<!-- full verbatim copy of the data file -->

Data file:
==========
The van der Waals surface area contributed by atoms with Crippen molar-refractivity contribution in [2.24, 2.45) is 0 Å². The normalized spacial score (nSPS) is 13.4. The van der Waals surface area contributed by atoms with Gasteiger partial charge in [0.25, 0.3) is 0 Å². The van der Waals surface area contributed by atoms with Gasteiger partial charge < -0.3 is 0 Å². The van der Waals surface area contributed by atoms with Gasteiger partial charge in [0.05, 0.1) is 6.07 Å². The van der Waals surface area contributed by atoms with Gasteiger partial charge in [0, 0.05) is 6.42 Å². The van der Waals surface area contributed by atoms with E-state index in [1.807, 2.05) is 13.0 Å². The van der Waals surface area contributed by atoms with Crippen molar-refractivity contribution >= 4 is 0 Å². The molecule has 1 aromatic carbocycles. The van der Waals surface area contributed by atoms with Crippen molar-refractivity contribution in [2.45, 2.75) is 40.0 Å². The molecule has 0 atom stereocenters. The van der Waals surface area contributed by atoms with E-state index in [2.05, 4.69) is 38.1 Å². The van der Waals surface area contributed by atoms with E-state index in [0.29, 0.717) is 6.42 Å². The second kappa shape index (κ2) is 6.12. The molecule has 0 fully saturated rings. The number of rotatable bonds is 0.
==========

The van der Waals surface area contributed by atoms with Crippen molar-refractivity contribution in [2.24, 2.45) is 0 Å². The normalized spacial score (nSPS) is 13.4. The van der Waals surface area contributed by atoms with Gasteiger partial charge in [0.25, 0.3) is 0 Å². The van der Waals surface area contributed by atoms with Gasteiger partial charge < -0.3 is 0 Å². The van der Waals surface area contributed by atoms with Gasteiger partial charge in [0.05, 0.1) is 6.07 Å². The van der Waals surface area contributed by atoms with Gasteiger partial charge in [0, 0.05) is 6.42 Å². The van der Waals surface area contributed by atoms with E-state index in [1.807, 2.05) is 13.0 Å². The van der Waals surface area contributed by atoms with Crippen molar-refractivity contribution >= 4 is 0 Å². The molecule has 1 aromatic carbocycles. The van der Waals surface area contributed by atoms with Crippen molar-refractivity contribution in [2.45, 2.75) is 40.0 Å². The molecule has 0 atom stereocenters. The van der Waals surface area contributed by atoms with E-state index in [2.05, 4.69) is 38.1 Å². The van der Waals surface area contributed by atoms with E-state index in [0.29, 0.717) is 6.42 Å². The second kappa shape index (κ2) is 6.12. The molecule has 0 fully saturated rings. The number of rotatable bonds is 0.